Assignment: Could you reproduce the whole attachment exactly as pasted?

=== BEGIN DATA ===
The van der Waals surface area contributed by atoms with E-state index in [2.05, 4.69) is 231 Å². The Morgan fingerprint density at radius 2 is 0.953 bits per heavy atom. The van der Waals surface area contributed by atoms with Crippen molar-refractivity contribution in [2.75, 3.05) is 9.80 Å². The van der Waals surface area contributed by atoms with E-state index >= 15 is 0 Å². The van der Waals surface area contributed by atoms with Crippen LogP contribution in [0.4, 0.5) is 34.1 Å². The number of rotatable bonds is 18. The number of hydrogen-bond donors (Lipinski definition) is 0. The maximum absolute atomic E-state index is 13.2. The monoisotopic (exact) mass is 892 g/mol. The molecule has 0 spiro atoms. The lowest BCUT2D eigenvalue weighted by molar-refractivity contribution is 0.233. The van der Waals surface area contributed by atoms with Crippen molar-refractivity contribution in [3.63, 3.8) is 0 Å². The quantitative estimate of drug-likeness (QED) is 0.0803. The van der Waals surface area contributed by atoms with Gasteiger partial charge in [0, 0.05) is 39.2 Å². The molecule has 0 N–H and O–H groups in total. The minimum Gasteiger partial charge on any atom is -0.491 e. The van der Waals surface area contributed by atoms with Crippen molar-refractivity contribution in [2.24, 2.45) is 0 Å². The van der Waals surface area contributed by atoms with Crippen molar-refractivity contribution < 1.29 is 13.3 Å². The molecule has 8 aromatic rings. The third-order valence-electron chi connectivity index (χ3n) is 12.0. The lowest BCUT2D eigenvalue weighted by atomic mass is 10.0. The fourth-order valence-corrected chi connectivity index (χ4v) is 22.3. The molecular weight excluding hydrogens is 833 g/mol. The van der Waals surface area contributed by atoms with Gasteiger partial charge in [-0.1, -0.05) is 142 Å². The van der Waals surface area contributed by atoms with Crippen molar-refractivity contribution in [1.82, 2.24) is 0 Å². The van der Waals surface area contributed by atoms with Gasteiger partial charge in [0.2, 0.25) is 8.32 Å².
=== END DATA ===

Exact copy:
The van der Waals surface area contributed by atoms with E-state index in [2.05, 4.69) is 231 Å². The Morgan fingerprint density at radius 2 is 0.953 bits per heavy atom. The van der Waals surface area contributed by atoms with Crippen molar-refractivity contribution in [2.75, 3.05) is 9.80 Å². The van der Waals surface area contributed by atoms with E-state index >= 15 is 0 Å². The van der Waals surface area contributed by atoms with Crippen LogP contribution in [0.4, 0.5) is 34.1 Å². The number of rotatable bonds is 18. The number of hydrogen-bond donors (Lipinski definition) is 0. The maximum absolute atomic E-state index is 13.2. The monoisotopic (exact) mass is 892 g/mol. The molecule has 0 spiro atoms. The lowest BCUT2D eigenvalue weighted by molar-refractivity contribution is 0.233. The van der Waals surface area contributed by atoms with Crippen molar-refractivity contribution in [3.63, 3.8) is 0 Å². The quantitative estimate of drug-likeness (QED) is 0.0803. The van der Waals surface area contributed by atoms with Gasteiger partial charge in [0, 0.05) is 39.2 Å². The molecule has 0 N–H and O–H groups in total. The minimum Gasteiger partial charge on any atom is -0.491 e. The van der Waals surface area contributed by atoms with Crippen molar-refractivity contribution in [2.24, 2.45) is 0 Å². The van der Waals surface area contributed by atoms with Crippen molar-refractivity contribution < 1.29 is 13.3 Å². The molecule has 8 aromatic rings. The third-order valence-electron chi connectivity index (χ3n) is 12.0. The lowest BCUT2D eigenvalue weighted by atomic mass is 10.0. The fourth-order valence-corrected chi connectivity index (χ4v) is 22.3. The molecular weight excluding hydrogens is 833 g/mol. The van der Waals surface area contributed by atoms with Gasteiger partial charge in [-0.1, -0.05) is 142 Å². The van der Waals surface area contributed by atoms with Crippen molar-refractivity contribution in [1.82, 2.24) is 0 Å². The van der Waals surface area contributed by atoms with Gasteiger partial charge in [0.2, 0.25) is 8.32 Å².